Four Specially Elected Members of Parliament have been sworn. In the near future tens of councilors will be announced under the same arrangement. We note with disdain that two of the four are people who had been rejected by their constituencies at the polls. Just as we were beginning to believe that the ruling party had disabused itself of the tradition to use this dispensation as part of patronage infrastructure to reward loyal but failed politicians, we note with disappointment that such a practice is back again ÔÇô and in full force.
Our view, and this has corroborated people who participated in the drafting of the national constitution is that the specially elected dispensation, at both national and local levels was meant to allow parliament and indeed councils to access specialized skills otherwise not available through regular elections.
The special dispensation, we have also learnt from some of the founding fathers was meant to allow representation for the marginalized segments of our society like women, people with disabilities and indeed the marginalized tribes. That unfortunately is not what is happening. We continue to see people who have not made it at the polls being ushered in using this system. Kitso Mokaila lost in Barolong whole Unity Dow lost in Kgatleng, yet the leadership of the Botswana Democratic Party still found it not reprehensible to bring these people into parliament against the will of the voter. While we blame those that suggested the names of these individuals, we also hold that by agreeing to be nominated these individuals also demonstrate in a way the lack of psychological commitment of the beneficiaries to regular democracy.
If they were people worth taking seriously these individuals should have declined nomination. Additionally an impression is being created that the electorate is not wise enough which is why they rejected these two. And that somebody has to show the electorate what is good for them. Our view is that this is tantamount to spiting and indeed insulting the electorate. Another impression is being created that the country should actually be grateful to both Dow and Mokaila for offering themselves to the nation. We do not subscribe to that nonsense. We are aware of the precious role that Mokaila played in the previous cabinet as a minister.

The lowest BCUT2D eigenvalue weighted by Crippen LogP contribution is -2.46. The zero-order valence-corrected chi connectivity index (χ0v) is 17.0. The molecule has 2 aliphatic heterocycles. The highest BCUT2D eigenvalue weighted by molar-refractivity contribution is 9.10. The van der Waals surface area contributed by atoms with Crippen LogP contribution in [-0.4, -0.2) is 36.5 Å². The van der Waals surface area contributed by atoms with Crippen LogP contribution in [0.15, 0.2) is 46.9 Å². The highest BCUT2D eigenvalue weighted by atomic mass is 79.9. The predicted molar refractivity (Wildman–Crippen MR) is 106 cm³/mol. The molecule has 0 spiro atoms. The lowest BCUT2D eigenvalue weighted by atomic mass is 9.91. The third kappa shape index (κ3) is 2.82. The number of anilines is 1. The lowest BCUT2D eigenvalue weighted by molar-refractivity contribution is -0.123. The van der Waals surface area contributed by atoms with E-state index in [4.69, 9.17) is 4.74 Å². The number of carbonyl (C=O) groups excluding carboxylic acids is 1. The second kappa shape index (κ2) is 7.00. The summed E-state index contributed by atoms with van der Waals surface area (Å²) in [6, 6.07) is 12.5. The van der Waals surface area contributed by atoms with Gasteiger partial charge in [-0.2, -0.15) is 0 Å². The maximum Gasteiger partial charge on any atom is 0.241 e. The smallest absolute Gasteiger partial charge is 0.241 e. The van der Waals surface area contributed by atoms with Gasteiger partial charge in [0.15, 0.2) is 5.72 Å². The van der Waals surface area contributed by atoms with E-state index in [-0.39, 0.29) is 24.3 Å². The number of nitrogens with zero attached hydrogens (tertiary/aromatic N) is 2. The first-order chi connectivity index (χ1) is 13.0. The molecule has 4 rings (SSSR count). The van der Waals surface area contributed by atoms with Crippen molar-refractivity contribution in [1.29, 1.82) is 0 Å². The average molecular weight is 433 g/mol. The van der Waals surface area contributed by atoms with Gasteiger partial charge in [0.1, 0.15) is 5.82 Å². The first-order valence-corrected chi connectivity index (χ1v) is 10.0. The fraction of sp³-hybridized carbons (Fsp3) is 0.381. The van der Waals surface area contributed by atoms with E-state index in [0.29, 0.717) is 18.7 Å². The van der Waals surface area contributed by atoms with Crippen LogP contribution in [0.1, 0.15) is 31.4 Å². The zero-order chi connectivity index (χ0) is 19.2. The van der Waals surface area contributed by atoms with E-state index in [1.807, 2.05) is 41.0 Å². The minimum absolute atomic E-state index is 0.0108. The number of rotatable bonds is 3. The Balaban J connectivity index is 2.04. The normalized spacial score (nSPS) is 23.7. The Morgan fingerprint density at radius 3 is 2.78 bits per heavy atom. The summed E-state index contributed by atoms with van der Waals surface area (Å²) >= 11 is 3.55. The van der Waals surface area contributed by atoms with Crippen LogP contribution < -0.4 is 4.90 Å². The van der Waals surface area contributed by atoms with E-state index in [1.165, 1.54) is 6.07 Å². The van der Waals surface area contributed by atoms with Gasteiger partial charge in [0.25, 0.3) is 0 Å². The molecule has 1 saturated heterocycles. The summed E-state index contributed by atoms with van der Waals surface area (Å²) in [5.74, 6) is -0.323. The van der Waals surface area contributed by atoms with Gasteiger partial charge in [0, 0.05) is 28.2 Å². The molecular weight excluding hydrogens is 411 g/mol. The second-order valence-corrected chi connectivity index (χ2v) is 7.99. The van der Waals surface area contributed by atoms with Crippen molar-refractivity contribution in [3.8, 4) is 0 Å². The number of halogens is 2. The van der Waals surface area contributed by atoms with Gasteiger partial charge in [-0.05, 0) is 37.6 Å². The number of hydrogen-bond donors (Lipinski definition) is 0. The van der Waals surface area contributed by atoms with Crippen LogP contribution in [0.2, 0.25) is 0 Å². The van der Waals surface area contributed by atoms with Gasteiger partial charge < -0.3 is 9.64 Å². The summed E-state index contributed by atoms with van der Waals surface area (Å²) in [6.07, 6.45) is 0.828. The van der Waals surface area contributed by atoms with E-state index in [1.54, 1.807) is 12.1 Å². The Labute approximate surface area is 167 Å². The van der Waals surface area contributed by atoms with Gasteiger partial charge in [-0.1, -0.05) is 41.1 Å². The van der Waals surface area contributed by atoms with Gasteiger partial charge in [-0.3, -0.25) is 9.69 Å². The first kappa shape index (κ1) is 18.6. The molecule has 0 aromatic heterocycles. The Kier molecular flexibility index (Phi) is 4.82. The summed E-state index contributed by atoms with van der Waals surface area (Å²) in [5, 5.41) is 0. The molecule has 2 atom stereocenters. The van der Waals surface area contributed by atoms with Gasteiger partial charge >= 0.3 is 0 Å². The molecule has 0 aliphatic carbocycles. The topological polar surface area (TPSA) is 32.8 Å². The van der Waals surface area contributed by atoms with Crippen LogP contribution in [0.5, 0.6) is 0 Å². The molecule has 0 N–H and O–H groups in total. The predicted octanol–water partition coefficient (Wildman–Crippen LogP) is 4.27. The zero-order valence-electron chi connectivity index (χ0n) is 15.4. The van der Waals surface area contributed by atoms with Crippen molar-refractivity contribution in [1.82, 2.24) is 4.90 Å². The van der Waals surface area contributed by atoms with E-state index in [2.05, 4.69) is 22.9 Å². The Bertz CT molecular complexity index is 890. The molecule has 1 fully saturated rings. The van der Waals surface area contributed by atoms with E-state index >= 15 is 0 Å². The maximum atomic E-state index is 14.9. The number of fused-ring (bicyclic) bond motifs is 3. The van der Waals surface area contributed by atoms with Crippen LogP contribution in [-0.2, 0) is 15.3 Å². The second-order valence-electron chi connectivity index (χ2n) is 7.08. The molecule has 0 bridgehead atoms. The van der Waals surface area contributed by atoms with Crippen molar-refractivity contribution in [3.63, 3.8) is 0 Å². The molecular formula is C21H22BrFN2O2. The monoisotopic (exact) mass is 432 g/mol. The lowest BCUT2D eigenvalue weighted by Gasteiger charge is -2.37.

But we do not think he is indispensable. We are however not aware of Dow’s value as a politician especially since she could not on her own and when given the chance to do so convince the people who know her best in her constituency to vote for her. Our view regarding the decision by yet another Specially Elected MP, Unity to leave the judiciary and join politics was that it was silly. We however respected her choice after it became clear to us that all she really sought was personal glory rather to serve. We do not have an answer as to why anybody would have seen her as a good person to be specially elected after losing an election. Another person who made it to parliament through the Specially Elected dispensation is former Permanent Secretary to the President, Eric Molale. Our gripe against Molale is well documented.
We admit that he is an immensely qualified and capable leader. His brash attitude has however been his biggest obstacle. Our view is that Molale left the civil service in a worse state than he found it. In our view he is intransigent and very difficult to work with. That was demonstrated in the high turnover of his permanent secretary subordinates who chose to leave rather than submit to his bullying tactics. Using his side kicks and proxies like Carter Morupisi who not surprisingly has been made PSP, Molale also set out to destroy rather strengthen trade unions.
By the time his retirement from the civil service was announced, this paper did not join the chorus that celebrated his departure because it was by then an open secret that he had cut himself a deal to join cabinet, with his preferred portfolio initially being that of Minerals.
Once again we call on authorities to reform the dispensation of specially electing people. If reforming it is impossible then abolishing it might be the best way out, including at council level.